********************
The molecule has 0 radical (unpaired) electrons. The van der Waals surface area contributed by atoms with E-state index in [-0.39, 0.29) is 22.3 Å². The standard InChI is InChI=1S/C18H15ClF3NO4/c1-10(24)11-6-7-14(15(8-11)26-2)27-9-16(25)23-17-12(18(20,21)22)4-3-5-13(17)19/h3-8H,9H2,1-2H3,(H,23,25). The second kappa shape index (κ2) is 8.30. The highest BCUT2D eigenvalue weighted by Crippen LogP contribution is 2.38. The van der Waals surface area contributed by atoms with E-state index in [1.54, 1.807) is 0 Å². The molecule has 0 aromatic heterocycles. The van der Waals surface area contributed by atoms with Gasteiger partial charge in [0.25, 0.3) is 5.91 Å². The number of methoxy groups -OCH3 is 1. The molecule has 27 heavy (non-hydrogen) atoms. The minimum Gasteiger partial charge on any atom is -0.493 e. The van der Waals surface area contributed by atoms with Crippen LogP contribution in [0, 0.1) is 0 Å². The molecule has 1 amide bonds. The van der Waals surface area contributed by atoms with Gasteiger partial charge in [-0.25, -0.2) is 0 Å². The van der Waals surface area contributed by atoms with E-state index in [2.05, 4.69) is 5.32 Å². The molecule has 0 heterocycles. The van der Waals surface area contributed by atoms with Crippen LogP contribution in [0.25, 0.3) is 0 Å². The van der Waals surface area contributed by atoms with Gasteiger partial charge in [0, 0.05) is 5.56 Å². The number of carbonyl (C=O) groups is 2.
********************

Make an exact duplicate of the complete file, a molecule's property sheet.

The molecule has 0 radical (unpaired) electrons. The van der Waals surface area contributed by atoms with E-state index in [-0.39, 0.29) is 22.3 Å². The standard InChI is InChI=1S/C18H15ClF3NO4/c1-10(24)11-6-7-14(15(8-11)26-2)27-9-16(25)23-17-12(18(20,21)22)4-3-5-13(17)19/h3-8H,9H2,1-2H3,(H,23,25). The second kappa shape index (κ2) is 8.30. The highest BCUT2D eigenvalue weighted by Crippen LogP contribution is 2.38. The van der Waals surface area contributed by atoms with E-state index in [1.54, 1.807) is 0 Å². The molecule has 0 aromatic heterocycles. The van der Waals surface area contributed by atoms with Gasteiger partial charge in [0.25, 0.3) is 5.91 Å². The number of methoxy groups -OCH3 is 1. The molecule has 27 heavy (non-hydrogen) atoms. The minimum Gasteiger partial charge on any atom is -0.493 e. The van der Waals surface area contributed by atoms with Crippen LogP contribution in [0, 0.1) is 0 Å². The molecule has 1 amide bonds. The van der Waals surface area contributed by atoms with Gasteiger partial charge in [-0.25, -0.2) is 0 Å². The van der Waals surface area contributed by atoms with E-state index in [2.05, 4.69) is 5.32 Å². The molecule has 0 heterocycles. The van der Waals surface area contributed by atoms with Crippen LogP contribution in [0.25, 0.3) is 0 Å². The van der Waals surface area contributed by atoms with Gasteiger partial charge in [0, 0.05) is 5.56 Å². The number of carbonyl (C=O) groups is 2.